Jurors continue listening to Jackson doc interview

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LOS ANGELES (AP) - Jurors hearing the case against the doctor charged in Michael Jackson’s death have heard the physician describe how he told the singer’s family about the pop superstar’s demise.

Dr. Conrad Murray calmly told police detectives on June 27, 2009, about how he says he cautiously told Jackson’s mother and held her hand while she cried.

He also described telling the singer’s children about their father’s death and Jackson’s daughter’s fears about being left an orphan.

Prosecutors continued playing a more-than-two-hour interview of Murray by detectives on Tuesday, the trial’s 10th day.

Murray has pleaded not guilty to involuntary manslaughter.

He is accused of giving Jackson a lethal dose of the anesthetic propofol and sedatives, although Murray’s attorneys claim the singer gave himself the fatal dose.

THIS IS A BREAKING NEWS UPDATE. Check back soon for further information. AP’s earlier story is below.

The jury hearing the involuntary manslaughter case against Michael Jackson’s personal physician is expected Tuesday to listen to the conclusion of the doctor’s police interview that occurred two days after the singer’s death.

Prosecutors began playing the more-than two hour recording Friday afternoon, but it was interrupted by the end of the court day. The remainder of Dr. Conrad Murray’s interview with two police detectives includes his description of telling Jackson’s mother and young children that the singer had died on June 25, 2009.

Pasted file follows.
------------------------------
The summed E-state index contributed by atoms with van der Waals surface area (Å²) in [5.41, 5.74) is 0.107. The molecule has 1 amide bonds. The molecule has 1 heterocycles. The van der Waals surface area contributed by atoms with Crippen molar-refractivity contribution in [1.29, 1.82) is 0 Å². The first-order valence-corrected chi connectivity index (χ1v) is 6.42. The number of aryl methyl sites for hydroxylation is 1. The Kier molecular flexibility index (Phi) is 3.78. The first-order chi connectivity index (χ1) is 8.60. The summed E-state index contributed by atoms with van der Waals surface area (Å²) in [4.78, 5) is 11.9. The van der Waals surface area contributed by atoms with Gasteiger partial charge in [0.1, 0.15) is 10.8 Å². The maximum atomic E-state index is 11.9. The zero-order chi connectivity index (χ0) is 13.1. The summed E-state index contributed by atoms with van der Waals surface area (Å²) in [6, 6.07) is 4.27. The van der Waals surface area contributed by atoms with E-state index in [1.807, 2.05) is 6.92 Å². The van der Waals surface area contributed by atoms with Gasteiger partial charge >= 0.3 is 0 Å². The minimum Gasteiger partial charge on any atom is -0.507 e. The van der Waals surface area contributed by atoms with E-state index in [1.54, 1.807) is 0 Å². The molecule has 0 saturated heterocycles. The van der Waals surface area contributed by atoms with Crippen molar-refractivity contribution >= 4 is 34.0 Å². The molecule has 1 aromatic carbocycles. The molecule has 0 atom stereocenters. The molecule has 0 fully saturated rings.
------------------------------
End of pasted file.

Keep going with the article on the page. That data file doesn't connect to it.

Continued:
The interview ends shortly after the Houston-based cardiologist revealed where to find three bags in Jackson’s bedroom closet that contained vials of the anesthetic propofol and other medical equipment.

Authorities contend Murray gave Jackson a lethal dose of the anesthetic and other sedatives while trying to help the singer sleep. Murray’s attorneys however say that Jackson gave himself the fatal dose when the doctor left the room. Murray has pleaded not guilty.

The interview is Murray’s version of events in Jackson’s bedroom in the days and hours before the singer’s unexpected death, but it is not the one that prosecutors want jurors to believe.

The cardiologist told police that he had only left Jackson alone for a couple of minutes to use the restroom before returning to find the entertainer unresponsive. But phone records presented during the trial, now entering its third week, show that Murray made multiple phone calls before realizing Jackson had stopped breathing _ including a 32-minute call to one of his medical clinics and another call to a girlfriend.

Murray made no mention of the calls during his police interview.

He told the detectives, who at that point hadn’t yet ruled Jackson’s death a homicide, that he thought the singer was becoming addicted to propofol after nightly treatments of the medication by Murray for roughly two months. He said he was trying to wean him off when things went wrong.

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